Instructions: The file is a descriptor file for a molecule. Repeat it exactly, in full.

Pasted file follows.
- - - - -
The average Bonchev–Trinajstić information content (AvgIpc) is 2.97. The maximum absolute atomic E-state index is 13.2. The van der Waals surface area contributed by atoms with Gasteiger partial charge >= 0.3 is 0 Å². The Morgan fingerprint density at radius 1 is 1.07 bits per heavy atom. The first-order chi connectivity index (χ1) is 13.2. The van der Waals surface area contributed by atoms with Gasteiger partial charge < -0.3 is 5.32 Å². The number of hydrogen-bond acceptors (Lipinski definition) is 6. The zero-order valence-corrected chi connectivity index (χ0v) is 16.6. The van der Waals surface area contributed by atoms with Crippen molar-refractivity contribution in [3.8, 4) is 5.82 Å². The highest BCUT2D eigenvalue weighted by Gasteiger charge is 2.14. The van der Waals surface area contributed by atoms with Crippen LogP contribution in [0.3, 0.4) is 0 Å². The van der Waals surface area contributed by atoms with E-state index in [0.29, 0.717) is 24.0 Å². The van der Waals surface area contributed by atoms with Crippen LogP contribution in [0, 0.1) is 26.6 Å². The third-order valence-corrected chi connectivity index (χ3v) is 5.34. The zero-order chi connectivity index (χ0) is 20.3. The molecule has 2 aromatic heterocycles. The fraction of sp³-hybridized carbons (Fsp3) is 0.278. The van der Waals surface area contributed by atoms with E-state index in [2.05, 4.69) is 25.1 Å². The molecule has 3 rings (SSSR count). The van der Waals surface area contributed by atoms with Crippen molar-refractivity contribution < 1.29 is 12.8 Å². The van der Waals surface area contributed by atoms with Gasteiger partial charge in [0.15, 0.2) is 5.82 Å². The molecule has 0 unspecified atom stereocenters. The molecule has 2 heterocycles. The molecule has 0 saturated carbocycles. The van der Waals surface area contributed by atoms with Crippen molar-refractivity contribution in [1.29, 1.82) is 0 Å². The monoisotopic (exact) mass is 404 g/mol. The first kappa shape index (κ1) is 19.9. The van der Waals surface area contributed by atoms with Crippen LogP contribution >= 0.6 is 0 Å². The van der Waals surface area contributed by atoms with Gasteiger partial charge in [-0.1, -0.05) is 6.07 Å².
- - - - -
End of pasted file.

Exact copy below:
The average Bonchev–Trinajstić information content (AvgIpc) is 2.97. The maximum absolute atomic E-state index is 13.2. The van der Waals surface area contributed by atoms with Gasteiger partial charge >= 0.3 is 0 Å². The Morgan fingerprint density at radius 1 is 1.07 bits per heavy atom. The first-order chi connectivity index (χ1) is 13.2. The van der Waals surface area contributed by atoms with Gasteiger partial charge < -0.3 is 5.32 Å². The number of hydrogen-bond acceptors (Lipinski definition) is 6. The zero-order valence-corrected chi connectivity index (χ0v) is 16.6. The van der Waals surface area contributed by atoms with Crippen molar-refractivity contribution in [3.8, 4) is 5.82 Å². The highest BCUT2D eigenvalue weighted by Gasteiger charge is 2.14. The van der Waals surface area contributed by atoms with Crippen LogP contribution in [0.3, 0.4) is 0 Å². The van der Waals surface area contributed by atoms with E-state index in [0.29, 0.717) is 24.0 Å². The van der Waals surface area contributed by atoms with Crippen LogP contribution in [0, 0.1) is 26.6 Å². The third-order valence-corrected chi connectivity index (χ3v) is 5.34. The zero-order chi connectivity index (χ0) is 20.3. The molecule has 2 aromatic heterocycles. The fraction of sp³-hybridized carbons (Fsp3) is 0.278. The van der Waals surface area contributed by atoms with E-state index in [2.05, 4.69) is 25.1 Å². The molecule has 3 rings (SSSR count). The van der Waals surface area contributed by atoms with Crippen molar-refractivity contribution < 1.29 is 12.8 Å². The van der Waals surface area contributed by atoms with Gasteiger partial charge in [0.15, 0.2) is 5.82 Å². The molecule has 0 unspecified atom stereocenters. The molecule has 2 heterocycles. The molecule has 0 saturated carbocycles. The van der Waals surface area contributed by atoms with Crippen molar-refractivity contribution in [1.29, 1.82) is 0 Å². The monoisotopic (exact) mass is 404 g/mol. The first kappa shape index (κ1) is 19.9. The van der Waals surface area contributed by atoms with Crippen LogP contribution >= 0.6 is 0 Å². The van der Waals surface area contributed by atoms with Gasteiger partial charge in [-0.1, -0.05) is 6.07 Å².